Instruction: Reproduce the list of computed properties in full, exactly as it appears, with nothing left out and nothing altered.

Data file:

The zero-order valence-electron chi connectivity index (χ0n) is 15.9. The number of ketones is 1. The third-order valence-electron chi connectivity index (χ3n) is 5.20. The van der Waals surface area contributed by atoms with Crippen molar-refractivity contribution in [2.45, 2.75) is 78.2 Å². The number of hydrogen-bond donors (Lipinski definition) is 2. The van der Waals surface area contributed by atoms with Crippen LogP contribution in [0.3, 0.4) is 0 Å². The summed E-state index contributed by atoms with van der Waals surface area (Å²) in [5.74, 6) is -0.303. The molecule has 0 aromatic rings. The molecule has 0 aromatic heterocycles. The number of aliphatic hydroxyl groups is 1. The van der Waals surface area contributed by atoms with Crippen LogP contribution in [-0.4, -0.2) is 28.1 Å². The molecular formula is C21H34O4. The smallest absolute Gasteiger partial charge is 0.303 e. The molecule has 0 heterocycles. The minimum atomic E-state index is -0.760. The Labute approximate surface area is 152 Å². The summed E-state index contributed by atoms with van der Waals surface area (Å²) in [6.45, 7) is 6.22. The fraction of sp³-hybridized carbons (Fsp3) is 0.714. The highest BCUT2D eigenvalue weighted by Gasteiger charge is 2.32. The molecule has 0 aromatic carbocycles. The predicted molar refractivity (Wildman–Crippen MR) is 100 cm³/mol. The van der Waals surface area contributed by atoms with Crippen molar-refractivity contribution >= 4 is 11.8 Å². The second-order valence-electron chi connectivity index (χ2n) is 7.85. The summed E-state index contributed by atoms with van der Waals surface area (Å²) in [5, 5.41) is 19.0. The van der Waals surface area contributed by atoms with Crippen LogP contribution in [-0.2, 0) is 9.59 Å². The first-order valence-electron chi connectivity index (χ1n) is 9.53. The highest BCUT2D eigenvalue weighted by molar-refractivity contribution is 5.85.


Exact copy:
The zero-order valence-electron chi connectivity index (χ0n) is 15.9. The number of ketones is 1. The third-order valence-electron chi connectivity index (χ3n) is 5.20. The van der Waals surface area contributed by atoms with Crippen molar-refractivity contribution in [2.45, 2.75) is 78.2 Å². The number of hydrogen-bond donors (Lipinski definition) is 2. The van der Waals surface area contributed by atoms with Crippen LogP contribution in [0.3, 0.4) is 0 Å². The summed E-state index contributed by atoms with van der Waals surface area (Å²) in [5.74, 6) is -0.303. The molecule has 0 aromatic rings. The molecule has 0 aromatic heterocycles. The number of aliphatic hydroxyl groups is 1. The van der Waals surface area contributed by atoms with Crippen LogP contribution in [-0.4, -0.2) is 28.1 Å². The molecular formula is C21H34O4. The smallest absolute Gasteiger partial charge is 0.303 e. The molecule has 0 heterocycles. The minimum atomic E-state index is -0.760. The Labute approximate surface area is 152 Å². The summed E-state index contributed by atoms with van der Waals surface area (Å²) in [6.45, 7) is 6.22. The fraction of sp³-hybridized carbons (Fsp3) is 0.714. The highest BCUT2D eigenvalue weighted by Gasteiger charge is 2.32. The molecule has 0 aromatic carbocycles. The predicted molar refractivity (Wildman–Crippen MR) is 100 cm³/mol. The van der Waals surface area contributed by atoms with Crippen molar-refractivity contribution >= 4 is 11.8 Å². The second-order valence-electron chi connectivity index (χ2n) is 7.85. The summed E-state index contributed by atoms with van der Waals surface area (Å²) in [5, 5.41) is 19.0. The van der Waals surface area contributed by atoms with Crippen LogP contribution in [-0.2, 0) is 9.59 Å². The first-order valence-electron chi connectivity index (χ1n) is 9.53. The highest BCUT2D eigenvalue weighted by molar-refractivity contribution is 5.85.